The cover is thickest between the flange 11 and the outer surface of the cover, and reduces gradually in thickness toward the outermost portion 9 and toward the side wall 2, affording slight pockets or air chambers 12 between the flange 11 and the side wall 2 of the cover. With this arrangement, the flange 11 is in contact with the outer convex surface of the door knob, and when pressure is applied to the outer convex surface of the cover as when the knob strikes a wall, the central portion 9 of the cover is forced inwardly toward the knob and at the same time the flange 11 is compressed and bent out wardly somewhat toward the side of the cover, the pockets 8 and 12 being reduced until substantially the entire inner surface of the cover is in contact with the outer surface of the knob.
In this fashion, the shock of the knob striking a hard surface is absorbed effectively but gradually by the combined action of the cushioning air pocket and the resilient bendable projection that is normally in contact with the knob and is compressed and bent as pressure is applied to the cover. The flange 11 also acts to restore the central portion 9 of the cover to its normal position after pressure is released and to prevent fracture or collapse of the relatively thin central portion 9 of the cover, so that the cover is always maintained in proper relationship as illustrated in Fig. 1, and possesses indefinite wearing qualities.
In the modification shown in Figs. 5 and 6, the cover is provided with an outer wall 13 that is thicker than the side wall 14 and is of gradually increasing thickness from I the side wall to the outermost portion of the wall 13. The inner surface 15 of the cover is of generally concave shape to conform generally to the convex outer surface of the knob and is normally in slightly spaced relation to said outer convex surface of the knob while 16 designates a plurality of inwardly extending projections or fingers of slight cross-section arranged in spaced relation to each other as shown in Fig. 6, and occupying a position such as to contact the outer convex surface of the knob when in normal relation. When in such position, the areas between the fingers 16 afford a multiplicity of air pockets between the inner surface of the cover and the outer surface of the knob, and when pressure is applied to the cover, the fingers 16 are compressed or bent to permit the inner surface of the cover to approach and contact more closely the convex outer surface of the knob.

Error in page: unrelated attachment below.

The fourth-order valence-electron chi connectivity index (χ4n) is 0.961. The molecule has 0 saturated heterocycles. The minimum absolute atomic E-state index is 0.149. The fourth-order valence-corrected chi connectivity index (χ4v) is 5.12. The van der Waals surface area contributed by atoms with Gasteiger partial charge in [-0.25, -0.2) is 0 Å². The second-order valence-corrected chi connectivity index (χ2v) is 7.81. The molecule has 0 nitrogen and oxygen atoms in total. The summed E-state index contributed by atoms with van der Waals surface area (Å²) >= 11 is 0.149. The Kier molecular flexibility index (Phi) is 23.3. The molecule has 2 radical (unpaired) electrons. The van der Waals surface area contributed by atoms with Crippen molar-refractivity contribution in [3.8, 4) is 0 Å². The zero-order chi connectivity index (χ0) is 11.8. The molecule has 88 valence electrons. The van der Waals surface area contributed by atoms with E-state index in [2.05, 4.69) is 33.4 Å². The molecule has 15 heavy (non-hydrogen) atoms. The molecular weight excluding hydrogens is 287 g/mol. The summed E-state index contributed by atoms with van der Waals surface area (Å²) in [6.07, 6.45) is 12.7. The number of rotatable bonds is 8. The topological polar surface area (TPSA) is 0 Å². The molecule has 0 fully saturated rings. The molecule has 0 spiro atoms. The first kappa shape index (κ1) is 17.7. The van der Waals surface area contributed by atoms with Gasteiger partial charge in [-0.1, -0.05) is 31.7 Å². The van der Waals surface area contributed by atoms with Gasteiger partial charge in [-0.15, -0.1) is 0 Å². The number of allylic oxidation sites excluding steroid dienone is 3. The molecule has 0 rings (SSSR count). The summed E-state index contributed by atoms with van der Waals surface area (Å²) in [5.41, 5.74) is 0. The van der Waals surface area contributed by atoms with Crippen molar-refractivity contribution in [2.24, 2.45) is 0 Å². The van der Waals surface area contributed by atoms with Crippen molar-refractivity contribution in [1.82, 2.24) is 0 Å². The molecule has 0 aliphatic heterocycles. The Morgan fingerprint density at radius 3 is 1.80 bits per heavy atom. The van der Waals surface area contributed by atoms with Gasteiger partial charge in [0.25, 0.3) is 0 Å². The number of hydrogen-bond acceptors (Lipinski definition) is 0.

The inwardly extending fingers 16 are preferably arranged as illustrated in Fig. 6, afford a greater air cushion at the center of the outermost portion of the cover and a gradually reducing air cushion toward the sides thereof. The center fingers may be omitted entirely, or the remaining fingers otherwise disposed to give the desired air cushioning effect and resiliency to the cover while at the same time interposing such resistance to the inward flex- 4 ing of the cover as to cushion properly and absorb the shock.
The fingers 16 are preferably about /1" apart, approximately W in length measured from the innermost surface of the cover to the tip of the finger, and preferably approximately A, thick at their tip portions.
The thickness and height of flange 11 in the form illustrated in Figs. 1 to 4 is approximately the same as the fingers 16 and the diameter of the concavity surrounded by the flange 11 is approximately 1", while the thickness of the cover at the point of the flange 11 is approximately one-fourth of an inch as compared with a thickness of the side wall of the cover of approximately one-sixteenth of an inch and a thickness at the outermost portion of the cover as indicated at 9 of approximately 7 in the modification illustrated in Fig. 7, the cover is provided on its inner surface at its outer portion with a resilient body of compressible material such as sponge rubber or the like as indicated at 17, which may be molded integrally with the cover 18 or formed as a separate element which is cemented or otherwise attached to the inner surface of the cover, or may be arranged loosely between the outer convex surface of the knob and the inner concave surface of the cover. The resilient compressible cushioning element 17 is provided with an inner concave surface 19 that conforms generally to and engages the outer convex surface of the knob while 21 designates a concavity formed in the inner concave surface of the resilient element 17 centrally of its periphery, affording an air chamber or pocket 22, and an inwardly projecting angular portion 23 surrounding the concavity 21 and affording a part that is compressible and bendable against the outer convex surface of the knob as the cover is forced inwardly upon pressure being applied.